Operation Homecoming, as we all know, was the repatriation of U.S. prisoners of war after the 1973 ceasefire. We don’t mean to imply that our efforts here are in any way connected with that momentous effort. But borrowing the term does signify an effort to welcome back those folks associated with the EC-47 “back in the day” who have dropped off the radar over the past ten years or so.
We extracted several hundred addresses from the legacy website then fired off a mass email in hopes of re-establishing contact. Given that much of the info is two decades old that's a long shot. Many of those individuals are now RTB for good. Others haven’t been heard from in years. But we’re encouraged by the response thus far. Be sure to check out Doug Mitchell's 1 April post, about two-thirds of the way down the page—now that's the kind of stuff we like to see!
The search feature in the upper right of any page on the website can be used to look for a name or any other set of words, but we decided to combine the 50 or so individual web pages of J.C's "EC-47 Crewmembers, Front End and Back End” into one pdf file. That content is itself historically significant, representing as it does the thoughts of the “pioneer” contributors when they first discovered the site back around 1999. It's a fairly hefty file, but it's now all in one place and easily searched. Once the files open, just click on the three verticle dots in the extreme upper right corner of the page, select "Find..." and enter your search term.Other than collapsing paragraph breaks for the sake of space reduction, with very few exceptions the verbiage appears “as posted.” Obviously many of the email addresses and phone numbers will no longer be valid, but unless the information is known to be outdated it's been retained.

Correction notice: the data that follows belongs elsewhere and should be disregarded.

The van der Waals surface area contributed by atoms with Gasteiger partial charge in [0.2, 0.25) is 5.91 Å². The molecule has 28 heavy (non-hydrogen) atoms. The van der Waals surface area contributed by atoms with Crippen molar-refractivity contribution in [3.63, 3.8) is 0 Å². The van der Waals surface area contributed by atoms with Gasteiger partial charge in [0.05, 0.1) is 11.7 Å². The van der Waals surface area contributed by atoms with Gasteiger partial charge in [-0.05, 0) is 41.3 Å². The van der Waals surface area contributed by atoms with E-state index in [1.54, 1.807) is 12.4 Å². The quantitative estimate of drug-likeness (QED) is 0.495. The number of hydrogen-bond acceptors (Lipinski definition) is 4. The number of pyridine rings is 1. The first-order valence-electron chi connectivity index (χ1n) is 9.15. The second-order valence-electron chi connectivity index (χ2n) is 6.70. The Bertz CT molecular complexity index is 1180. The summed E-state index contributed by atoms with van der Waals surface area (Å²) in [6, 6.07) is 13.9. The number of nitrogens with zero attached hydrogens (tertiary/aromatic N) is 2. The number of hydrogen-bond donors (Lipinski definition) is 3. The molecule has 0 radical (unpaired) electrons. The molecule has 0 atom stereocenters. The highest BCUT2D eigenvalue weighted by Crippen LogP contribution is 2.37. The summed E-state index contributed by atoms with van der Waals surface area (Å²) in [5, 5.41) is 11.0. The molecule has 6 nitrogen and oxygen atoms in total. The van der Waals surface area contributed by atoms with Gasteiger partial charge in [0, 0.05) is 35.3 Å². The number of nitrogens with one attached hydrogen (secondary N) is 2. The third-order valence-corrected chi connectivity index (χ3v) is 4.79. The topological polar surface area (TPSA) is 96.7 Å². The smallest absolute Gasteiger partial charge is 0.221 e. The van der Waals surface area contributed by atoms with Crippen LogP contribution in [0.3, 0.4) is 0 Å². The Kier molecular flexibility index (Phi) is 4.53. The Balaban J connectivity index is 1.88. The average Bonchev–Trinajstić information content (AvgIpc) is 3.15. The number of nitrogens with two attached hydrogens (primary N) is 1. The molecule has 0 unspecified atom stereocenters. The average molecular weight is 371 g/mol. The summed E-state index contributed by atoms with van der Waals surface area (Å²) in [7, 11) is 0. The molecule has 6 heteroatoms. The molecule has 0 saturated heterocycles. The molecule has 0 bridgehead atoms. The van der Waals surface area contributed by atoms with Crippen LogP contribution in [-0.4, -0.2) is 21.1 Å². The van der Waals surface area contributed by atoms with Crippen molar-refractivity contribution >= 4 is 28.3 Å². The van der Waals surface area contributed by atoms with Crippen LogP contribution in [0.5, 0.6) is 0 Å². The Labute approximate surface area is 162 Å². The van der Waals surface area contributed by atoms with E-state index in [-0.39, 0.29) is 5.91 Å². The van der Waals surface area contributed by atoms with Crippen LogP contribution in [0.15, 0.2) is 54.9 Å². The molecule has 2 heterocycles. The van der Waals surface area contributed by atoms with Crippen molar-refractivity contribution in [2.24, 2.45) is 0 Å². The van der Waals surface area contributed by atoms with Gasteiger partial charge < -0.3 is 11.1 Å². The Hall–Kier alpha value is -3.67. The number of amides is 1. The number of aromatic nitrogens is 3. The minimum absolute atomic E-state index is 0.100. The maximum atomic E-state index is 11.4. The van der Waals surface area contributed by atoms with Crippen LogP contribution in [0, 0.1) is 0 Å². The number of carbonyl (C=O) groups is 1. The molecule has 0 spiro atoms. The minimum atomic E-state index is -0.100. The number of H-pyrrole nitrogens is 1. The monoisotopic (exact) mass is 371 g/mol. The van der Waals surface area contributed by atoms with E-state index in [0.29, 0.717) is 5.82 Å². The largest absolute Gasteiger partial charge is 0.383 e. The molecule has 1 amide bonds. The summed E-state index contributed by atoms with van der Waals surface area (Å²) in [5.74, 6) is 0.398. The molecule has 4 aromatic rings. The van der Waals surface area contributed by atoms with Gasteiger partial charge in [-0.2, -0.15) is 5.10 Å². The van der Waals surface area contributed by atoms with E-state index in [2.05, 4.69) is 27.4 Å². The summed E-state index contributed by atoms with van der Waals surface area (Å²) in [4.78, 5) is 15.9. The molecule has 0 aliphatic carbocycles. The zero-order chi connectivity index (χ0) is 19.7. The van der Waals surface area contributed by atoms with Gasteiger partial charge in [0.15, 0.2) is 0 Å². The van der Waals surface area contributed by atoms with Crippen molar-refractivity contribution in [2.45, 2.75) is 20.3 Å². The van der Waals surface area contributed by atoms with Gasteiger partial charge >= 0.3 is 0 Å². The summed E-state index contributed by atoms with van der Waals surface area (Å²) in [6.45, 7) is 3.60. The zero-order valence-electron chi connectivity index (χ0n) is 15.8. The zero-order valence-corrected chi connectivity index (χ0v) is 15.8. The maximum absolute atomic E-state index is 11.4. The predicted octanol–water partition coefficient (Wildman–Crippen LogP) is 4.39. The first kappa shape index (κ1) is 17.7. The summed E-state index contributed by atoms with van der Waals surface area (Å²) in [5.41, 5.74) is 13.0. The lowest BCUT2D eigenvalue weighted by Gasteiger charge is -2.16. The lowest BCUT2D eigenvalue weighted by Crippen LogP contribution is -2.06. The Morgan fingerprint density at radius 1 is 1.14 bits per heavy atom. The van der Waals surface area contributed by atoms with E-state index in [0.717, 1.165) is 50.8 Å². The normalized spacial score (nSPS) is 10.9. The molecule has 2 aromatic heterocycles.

Meanwhile, the COVID-19 scare has given us all time to reflect — and maybe look for something to do inside the hootch until this thing blows over. Which brings us back to J.C.’s original website. When health issues forced J.C. to give up the site in 2014, we preserved as much of it as possible. Unfortunately, though, much content has been lost. Due to technical limitations many photos, some of real historical significance, had to be reduced to “byte size” that greatly diminished their clarity. Whether you’re a frequent visitor or just returning after a long hiatus, why not use this hunker-down time to sort through those scrapbooks and shoeboxes full of “stuff” from your SEA tour? If you posted something back then, take a look at the link above or scan the legacy site and think about updating your entry or rescanning some of those old pix to a higher resolution. The current site has virtually unlimited capacity. If you want to leave a shout-out just drop us a note.